Funeral Guidelines for the Bereaved
Nobody wants funerals. However, funerals provide a good way to come to grips with death. You can easily enter into denial when someone you knew well has passed away. A funeral helps you - and those that knew the deceased - face death. This is an important step in the grieving process.
Funerals also provide a support structure of family and friends that help you during this time. Connecting with the love, affection, and sympathy offered helps the grieving process, and provides a support network that you can lean on while going through this difficult time.
Here are some guidelines to help you as go through the funeral and followup:
During the visitation, it is standard practice for the family to greet visitors. You don't need to keep track of all coming in, as they will approach you. Simply offer them your kindness and appreciation for coming, and ensure that they sign the sign-in book.
There will be many visitors that you have not seen for a while. You might easily want to spend a lot of time with them. However, make a point of addressing all of those that come to the funeral. Ask those visitors you wish to spend more time with to come visit you after the funeral. This provides the time you need to catch up, as well as getting additional support after the funeral.
There might be visitors you do not like. The best tactic is simply to be polite. In those rare incidents where a person is so disliked that an altercation could occur, simply ask the funeral director to lead the person out. However, a funeral is not a good place to air grievances. It is best to keep your tact and politeness, and try not to create a disturbance. It helps your grieving process, and helps others as well.
Often, the cause of death is a touchy subject at the funeral. You will be asked by those who are simply interested, or are trying to keep a conversation going. Reduce these conversations by including the cause of death in the obituary. You will still need to come up with some sort of answer to questions regarding cause of death, though. Don't feel you have to go into excruciating detail. Most of the questions are asked to help you talk though the details as a way of addressing your grief. If it doesn't help to talk through the details, provide a short answer and move on.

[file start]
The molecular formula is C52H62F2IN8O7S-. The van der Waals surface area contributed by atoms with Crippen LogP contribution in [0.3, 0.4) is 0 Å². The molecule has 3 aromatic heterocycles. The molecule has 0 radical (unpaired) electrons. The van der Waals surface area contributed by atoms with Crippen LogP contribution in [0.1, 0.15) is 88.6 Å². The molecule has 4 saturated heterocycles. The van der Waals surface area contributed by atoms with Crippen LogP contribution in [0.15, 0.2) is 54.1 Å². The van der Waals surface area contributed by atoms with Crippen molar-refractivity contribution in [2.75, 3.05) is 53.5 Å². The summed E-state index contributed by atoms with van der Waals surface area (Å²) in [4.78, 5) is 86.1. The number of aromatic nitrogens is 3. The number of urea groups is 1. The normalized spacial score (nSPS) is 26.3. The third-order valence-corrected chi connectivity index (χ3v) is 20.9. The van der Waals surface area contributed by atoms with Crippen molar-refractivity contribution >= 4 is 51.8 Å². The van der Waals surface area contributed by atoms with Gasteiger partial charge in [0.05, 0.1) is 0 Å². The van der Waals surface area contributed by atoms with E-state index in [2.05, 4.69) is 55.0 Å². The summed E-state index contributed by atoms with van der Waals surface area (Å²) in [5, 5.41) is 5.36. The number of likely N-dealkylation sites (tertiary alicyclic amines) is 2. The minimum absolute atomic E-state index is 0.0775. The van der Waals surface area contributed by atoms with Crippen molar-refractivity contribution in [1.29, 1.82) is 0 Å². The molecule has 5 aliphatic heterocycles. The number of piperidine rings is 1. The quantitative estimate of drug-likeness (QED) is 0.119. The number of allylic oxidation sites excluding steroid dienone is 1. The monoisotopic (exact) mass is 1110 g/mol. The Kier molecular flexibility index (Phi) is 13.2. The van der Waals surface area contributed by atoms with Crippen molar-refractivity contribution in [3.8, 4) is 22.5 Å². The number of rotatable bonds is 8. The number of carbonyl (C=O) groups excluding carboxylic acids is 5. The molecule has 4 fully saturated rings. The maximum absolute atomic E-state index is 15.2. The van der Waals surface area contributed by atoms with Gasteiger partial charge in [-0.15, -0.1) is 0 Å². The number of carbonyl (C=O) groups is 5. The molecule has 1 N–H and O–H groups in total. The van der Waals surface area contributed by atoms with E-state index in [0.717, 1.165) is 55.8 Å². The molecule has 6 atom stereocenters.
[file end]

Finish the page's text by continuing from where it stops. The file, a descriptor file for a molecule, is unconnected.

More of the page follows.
Despite the best intentions of friends and family, you may become overwhelmed by their words and presence. To protect yourself during this time, have a pre-arranged gesture for a close friend, family member, clergy, or funeral director to let them know that you need help.
Thank You Notes
Send thank you notes to those who have helped you, and those who have provided gifts, flowers, and memorials. Don't feel you have to send a thank you note to visitors.
It is recommended that thank you notes be sent within two weeks of the death. In the past, thank yous were sent with a long letter from the family. Today, a simple thank card with a signature is sufficient. You might also want to add a personal note to the card, or even a hand-written thank you.
Those who gave memorials and flowers. For individuals who gave you memorials or flowers, write a thank you note with a short personal message. If multiple names appear on the memorial or flower card, send a thank you note to each of the individuals. If an organization or other group sends you a memorial or flowers, send a thank you note to the leader of the group, and include all the group's members in the card.
Friends who have helped you. Send a personal hand written card to those friends and neighbors who have helped with tasks such as childcare, preparing food, and doing errands. Don't feel you need to send a separate thank you, though, for those who dropped in to visit you.
Clergy. A personal note to the clergy that provided spiritual help is recommended. This note, by the way, should be kept separate from any honorarium or offering that needs to be sent.
Pallbearers. A separate thank you note with a personal message to those who took on the task of pallbearer is highly recommended.
After the funeral
Often, the business of preparing for the funeral and following up helps people cope. After these distractions, though, you are often left with the pain of death. This is a time when you need to take care of yourself physically and emotionally.
Make sure you eat well, get exercise, and get the sleep you need. This will provide the strength you need to get through the grieving process. There are several steps you can take to mitigate the emotional pain: keep a diary, tell people what you need, and try to get out as much as possible. Don't be afraid to seek professional help - this is not an easy time!
The better you take care of yourself, the easier it is to remember the deceased and the good times. Take these important steps to start the healing process.